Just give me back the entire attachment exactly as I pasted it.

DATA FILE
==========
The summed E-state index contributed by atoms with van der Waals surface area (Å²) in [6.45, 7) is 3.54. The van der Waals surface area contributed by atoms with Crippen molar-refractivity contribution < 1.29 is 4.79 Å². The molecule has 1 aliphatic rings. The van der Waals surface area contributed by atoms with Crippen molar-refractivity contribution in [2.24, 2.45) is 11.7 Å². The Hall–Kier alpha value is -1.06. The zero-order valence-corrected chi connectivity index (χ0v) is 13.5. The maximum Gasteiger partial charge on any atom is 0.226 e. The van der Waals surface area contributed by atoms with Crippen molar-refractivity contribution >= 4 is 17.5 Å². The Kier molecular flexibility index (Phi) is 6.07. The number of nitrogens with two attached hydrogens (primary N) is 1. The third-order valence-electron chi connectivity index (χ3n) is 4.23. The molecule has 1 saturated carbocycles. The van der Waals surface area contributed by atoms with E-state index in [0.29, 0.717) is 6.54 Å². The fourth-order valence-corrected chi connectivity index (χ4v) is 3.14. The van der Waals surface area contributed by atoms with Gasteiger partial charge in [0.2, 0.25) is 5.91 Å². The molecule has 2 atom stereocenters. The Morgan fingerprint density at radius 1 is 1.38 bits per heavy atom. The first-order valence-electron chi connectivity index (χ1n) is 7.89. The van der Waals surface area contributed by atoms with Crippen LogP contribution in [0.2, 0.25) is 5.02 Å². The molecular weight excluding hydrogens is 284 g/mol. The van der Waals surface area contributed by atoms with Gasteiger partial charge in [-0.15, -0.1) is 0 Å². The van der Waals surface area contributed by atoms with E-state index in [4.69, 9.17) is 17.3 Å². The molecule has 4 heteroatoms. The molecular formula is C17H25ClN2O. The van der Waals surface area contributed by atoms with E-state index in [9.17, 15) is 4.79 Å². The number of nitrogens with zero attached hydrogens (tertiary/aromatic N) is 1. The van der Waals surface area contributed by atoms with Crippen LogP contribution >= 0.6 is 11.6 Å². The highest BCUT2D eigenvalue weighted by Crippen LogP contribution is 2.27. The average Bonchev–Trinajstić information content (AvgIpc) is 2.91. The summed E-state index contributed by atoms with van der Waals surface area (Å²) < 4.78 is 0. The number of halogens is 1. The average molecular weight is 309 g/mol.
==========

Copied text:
The summed E-state index contributed by atoms with van der Waals surface area (Å²) in [6.45, 7) is 3.54. The van der Waals surface area contributed by atoms with Crippen molar-refractivity contribution < 1.29 is 4.79 Å². The molecule has 1 aliphatic rings. The van der Waals surface area contributed by atoms with Crippen molar-refractivity contribution in [2.24, 2.45) is 11.7 Å². The Hall–Kier alpha value is -1.06. The zero-order valence-corrected chi connectivity index (χ0v) is 13.5. The maximum Gasteiger partial charge on any atom is 0.226 e. The van der Waals surface area contributed by atoms with Crippen molar-refractivity contribution >= 4 is 17.5 Å². The Kier molecular flexibility index (Phi) is 6.07. The number of nitrogens with two attached hydrogens (primary N) is 1. The third-order valence-electron chi connectivity index (χ3n) is 4.23. The molecule has 1 saturated carbocycles. The van der Waals surface area contributed by atoms with E-state index in [0.29, 0.717) is 6.54 Å². The fourth-order valence-corrected chi connectivity index (χ4v) is 3.14. The van der Waals surface area contributed by atoms with Gasteiger partial charge in [0.2, 0.25) is 5.91 Å². The molecule has 2 atom stereocenters. The Morgan fingerprint density at radius 1 is 1.38 bits per heavy atom. The first-order valence-electron chi connectivity index (χ1n) is 7.89. The van der Waals surface area contributed by atoms with Crippen LogP contribution in [0.2, 0.25) is 5.02 Å². The molecular weight excluding hydrogens is 284 g/mol. The van der Waals surface area contributed by atoms with Gasteiger partial charge in [-0.15, -0.1) is 0 Å². The van der Waals surface area contributed by atoms with E-state index in [4.69, 9.17) is 17.3 Å². The molecule has 4 heteroatoms. The molecular formula is C17H25ClN2O. The van der Waals surface area contributed by atoms with E-state index in [9.17, 15) is 4.79 Å². The number of nitrogens with zero attached hydrogens (tertiary/aromatic N) is 1. The van der Waals surface area contributed by atoms with Crippen LogP contribution >= 0.6 is 11.6 Å². The highest BCUT2D eigenvalue weighted by Crippen LogP contribution is 2.27. The average Bonchev–Trinajstić information content (AvgIpc) is 2.91. The summed E-state index contributed by atoms with van der Waals surface area (Å²) < 4.78 is 0. The number of halogens is 1. The average molecular weight is 309 g/mol.